Amanda Cohen, chef and owner of Dirt Candy: Before we start running around trying to change the world I’d like to see chefs and restaurant owners change some of the lousy working conditions in our own restaurants. Where’s the conversation about raising the minimum wage and paying our dishwashers better? Why aren’t more chefs advocating for reform of the immigration system? I’ll take a conversation about changing the world seriously when New York City’s restaurant industry has addressed the massive income disparity between back-of-house and front-of-house, when we have maternity leave and health care and real benefits for our workers, and when we find a way to fix the problems inherent in commercial leases.

Jonathan Butler and Eric Demby, co-founders of The Brooklyn Flea and Smorgasburg, co-owners of Berg'n: In Brooklyn at least, food has empowered small businesses to grow quickly, hire locally, and source regionally (and responsibly), while boosting the borough’s brand nationally and globally. We’d love to see that kind of food chain take root all over the world — it makes for a stronger economy, and more delicious food.

Laura Maniec, owner of Corkbuzz and master sommelier: I think that change always begins with education. Our goal at Corkbuzz has always been to inform our guests, from the wine their drinking and what region it’s from to where the cheese they’re eating came from and what farm their produce was grown at. It’s not enough anymore to just put down a dish and say, "Oh, this is chicken with hazelnut and farro. Enjoy!" You need to tell them how the farro is prepared and what’s special about the hazelnut. Now, I’m not saying to go to Portlandia extremes and leave your restaurant to find the farm your chicken was raised in, but people are thirsty for this information; they want to know where their food is coming from. The only way that we’re going to bring about innovation and amazing quality is through educating people, but not turning them off. It can’t be something pretentious or preachy. We realize there’s a need for classes like the ones offered at Corkbuzz, but we also realize that they need to be approachable and unintimidating conversations. So we’re trying, in our own little, humble way, to change the world through our food and wine education programs.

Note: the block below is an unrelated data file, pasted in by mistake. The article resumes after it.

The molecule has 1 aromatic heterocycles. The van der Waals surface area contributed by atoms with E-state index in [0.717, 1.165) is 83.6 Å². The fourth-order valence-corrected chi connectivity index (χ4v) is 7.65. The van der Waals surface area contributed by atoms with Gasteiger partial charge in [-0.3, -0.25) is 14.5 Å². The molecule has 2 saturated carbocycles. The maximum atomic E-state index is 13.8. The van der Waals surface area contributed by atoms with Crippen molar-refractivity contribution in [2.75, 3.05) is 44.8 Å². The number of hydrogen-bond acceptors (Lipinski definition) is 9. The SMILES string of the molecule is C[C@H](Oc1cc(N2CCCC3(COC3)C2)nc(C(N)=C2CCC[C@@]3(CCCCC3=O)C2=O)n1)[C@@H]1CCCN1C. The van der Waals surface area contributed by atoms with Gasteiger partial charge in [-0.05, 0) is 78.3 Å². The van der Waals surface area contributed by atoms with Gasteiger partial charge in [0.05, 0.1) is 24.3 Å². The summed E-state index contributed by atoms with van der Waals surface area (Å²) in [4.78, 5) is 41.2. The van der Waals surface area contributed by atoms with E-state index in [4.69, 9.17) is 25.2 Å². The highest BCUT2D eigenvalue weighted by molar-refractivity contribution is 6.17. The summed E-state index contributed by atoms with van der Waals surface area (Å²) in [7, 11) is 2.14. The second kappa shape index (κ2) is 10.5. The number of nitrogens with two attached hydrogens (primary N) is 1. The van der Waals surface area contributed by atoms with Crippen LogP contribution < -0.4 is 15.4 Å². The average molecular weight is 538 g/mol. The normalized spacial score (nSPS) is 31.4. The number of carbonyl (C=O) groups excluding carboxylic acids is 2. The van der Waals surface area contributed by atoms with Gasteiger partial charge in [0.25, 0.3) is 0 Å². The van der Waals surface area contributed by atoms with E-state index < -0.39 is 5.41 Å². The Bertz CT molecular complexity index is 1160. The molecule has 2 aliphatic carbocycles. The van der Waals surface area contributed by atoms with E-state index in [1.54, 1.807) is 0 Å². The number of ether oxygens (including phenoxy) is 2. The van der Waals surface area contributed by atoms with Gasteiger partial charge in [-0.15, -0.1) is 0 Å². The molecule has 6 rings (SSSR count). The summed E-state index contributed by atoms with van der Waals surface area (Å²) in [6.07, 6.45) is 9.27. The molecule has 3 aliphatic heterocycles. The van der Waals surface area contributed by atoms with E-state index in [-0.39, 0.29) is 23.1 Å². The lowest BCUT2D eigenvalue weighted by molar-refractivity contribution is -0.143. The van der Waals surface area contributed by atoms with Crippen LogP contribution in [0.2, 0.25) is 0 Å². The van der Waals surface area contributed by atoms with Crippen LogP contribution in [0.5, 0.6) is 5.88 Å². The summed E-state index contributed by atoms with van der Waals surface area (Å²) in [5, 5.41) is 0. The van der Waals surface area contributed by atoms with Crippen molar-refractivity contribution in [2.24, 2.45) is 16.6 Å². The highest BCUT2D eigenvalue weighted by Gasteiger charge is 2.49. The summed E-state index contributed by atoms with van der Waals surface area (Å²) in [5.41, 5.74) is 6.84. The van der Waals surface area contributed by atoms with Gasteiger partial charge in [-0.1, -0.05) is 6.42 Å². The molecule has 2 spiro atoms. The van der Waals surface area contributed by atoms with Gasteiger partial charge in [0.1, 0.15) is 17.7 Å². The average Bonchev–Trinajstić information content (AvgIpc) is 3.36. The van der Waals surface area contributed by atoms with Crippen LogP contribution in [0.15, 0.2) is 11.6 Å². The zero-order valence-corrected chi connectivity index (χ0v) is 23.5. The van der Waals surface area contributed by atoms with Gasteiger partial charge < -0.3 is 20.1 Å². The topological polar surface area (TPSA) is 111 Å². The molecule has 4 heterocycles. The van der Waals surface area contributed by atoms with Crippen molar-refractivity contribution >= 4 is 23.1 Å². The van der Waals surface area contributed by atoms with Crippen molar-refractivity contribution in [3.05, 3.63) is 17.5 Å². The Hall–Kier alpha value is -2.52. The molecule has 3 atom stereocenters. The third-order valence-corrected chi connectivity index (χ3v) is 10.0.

Floyd Cardoz, chef of White Street, former chef of North End Grill: 1) Something my grandmother told me: utilize everything and waste nothing. Get creative ways to utilize every cut of meat available. Use the whole animal. 2) Eat seasonal and local. It's nice eating strawberries from South America in the middle of winter, but nothing beats what a strawberry from New York State eaten in New York State tastes like in middle of summer. 3) Balance your meals. Eat all food groups— protein, vegetables, carbs— in the way and proportion that they are designed to be eaten. Eat more vegetables. 4) Cook at home. You'll bring your culture to your family. It keeps age-old recipes and tradition alive. Follow traditional ways of doing things, which will sustain small businesses like butchers, bread bakers and fish mongers.

Kerry Diamond, co-founder of Cherry Bomb, restaurateur, editor-in-chief of Yahoo Food: Everyone should support any women making, baking, serving and sharing food around the world. Women are peacemakers and everyone can come together around food. Go spend your money with small female-run and -owned food businesses. It will make a difference.

Mario Batali, chef, restauranteur, and co-owner of Eataly: The only way to crack the code to solve hunger in this country is to reduce food waste. We produce enough to feed every person in America, but still 1.4 million people in New York City are hungry.
—Devra Ferst contributed to this piece